Great blue herons, bald eagles, peregrine falcons are just a few of the 340 different species of birds that can be seen at the refuge during different times of year. During fall, winter, and summer, over 75,000 individual birds can be at the refuge at any one time.

And it’s not just birds that depend on the refuge. Alligators, otters, white-tailed deer, turtles, feral hogs, nutria, mink, shrimp, crabs, largemouth bass, and catfish are just a few of the other species that also rely on this expansive habitat. Stoughton reports seeing over 60 alligators in just a couple hours. “The whole refuge and region is a hotbed for alligators,” he says.

But marshland can be hard to access. Thankfully, the refuge offers easy access via the Ridge Trail, which is a three-quarter mile long raised boardwalk that provides unique access to areas that would otherwise only be accessible by boat. “Walkways give you that opportunity to get out into marsh areas where you wouldn’t have any other way to get out there,” Stoughton says.

Other recreation opportunities at the refuge include hunting and fishing, which people can do as long as they have the proper permits and follow regulations.

This living laboratory also offers extensive opportunities for environmental education, and volunteers are a huge part of these programs.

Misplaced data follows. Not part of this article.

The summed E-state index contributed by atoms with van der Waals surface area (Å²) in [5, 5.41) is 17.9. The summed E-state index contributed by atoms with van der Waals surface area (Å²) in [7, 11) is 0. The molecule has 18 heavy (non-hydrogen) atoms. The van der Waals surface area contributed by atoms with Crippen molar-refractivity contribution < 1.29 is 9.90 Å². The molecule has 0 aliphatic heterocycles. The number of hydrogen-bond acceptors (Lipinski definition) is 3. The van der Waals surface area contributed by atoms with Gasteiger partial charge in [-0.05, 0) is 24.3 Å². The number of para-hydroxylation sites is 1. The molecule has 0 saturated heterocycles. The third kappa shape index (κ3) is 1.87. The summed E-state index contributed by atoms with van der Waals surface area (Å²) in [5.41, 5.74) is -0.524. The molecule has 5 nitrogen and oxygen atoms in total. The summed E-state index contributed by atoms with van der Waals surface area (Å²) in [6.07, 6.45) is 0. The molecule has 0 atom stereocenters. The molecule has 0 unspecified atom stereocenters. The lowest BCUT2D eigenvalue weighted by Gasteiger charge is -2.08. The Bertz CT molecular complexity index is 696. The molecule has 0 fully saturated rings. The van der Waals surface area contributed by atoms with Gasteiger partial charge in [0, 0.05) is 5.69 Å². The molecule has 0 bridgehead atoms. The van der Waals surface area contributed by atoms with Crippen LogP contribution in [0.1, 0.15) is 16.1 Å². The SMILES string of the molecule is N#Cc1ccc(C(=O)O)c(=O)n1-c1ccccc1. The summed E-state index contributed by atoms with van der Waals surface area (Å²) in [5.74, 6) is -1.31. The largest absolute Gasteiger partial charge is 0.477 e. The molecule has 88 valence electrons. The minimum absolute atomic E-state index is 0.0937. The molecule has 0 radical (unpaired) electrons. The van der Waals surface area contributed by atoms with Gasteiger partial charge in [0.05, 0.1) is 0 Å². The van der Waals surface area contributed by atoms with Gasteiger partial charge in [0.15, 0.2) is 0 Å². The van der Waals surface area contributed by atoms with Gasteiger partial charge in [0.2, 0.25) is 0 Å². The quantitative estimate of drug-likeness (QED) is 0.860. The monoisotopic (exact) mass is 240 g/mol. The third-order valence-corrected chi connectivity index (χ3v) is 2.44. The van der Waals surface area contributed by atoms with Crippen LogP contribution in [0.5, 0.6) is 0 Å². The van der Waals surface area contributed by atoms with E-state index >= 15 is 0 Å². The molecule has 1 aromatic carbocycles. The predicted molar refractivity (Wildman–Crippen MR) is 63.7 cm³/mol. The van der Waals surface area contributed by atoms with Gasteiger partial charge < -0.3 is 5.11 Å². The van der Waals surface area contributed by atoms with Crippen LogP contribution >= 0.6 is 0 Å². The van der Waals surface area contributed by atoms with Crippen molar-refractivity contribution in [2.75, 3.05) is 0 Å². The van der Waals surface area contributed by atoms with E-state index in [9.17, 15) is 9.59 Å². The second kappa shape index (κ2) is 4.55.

While the refuge currently works extensively with local groups and colleges to reach out and educate youth, outdoor industry brands and retailers could also be key players in this effort. The refuge’s off-site and on-site education programs at the eight-refuge complex reached over 5,700 participants last year alone.

While the refuge currently works extensively with local groups and colleges to reach out and educate youth, outdoor industry brands and retailers could also be key players in this effort. The refuge’s off-site and on-site education programs at the eight-refuge complex reached over 5,700 participants last year alone.

“One of the neat things Bayou Sauvage offers is the opportunity to do citizen science work and do service learning projects and programs, whether invasive species management or litter pick-up or tree planting or marsh planting,” Stoughton says. “These are all things done at Bayou Sauvage with the help of volunteers.”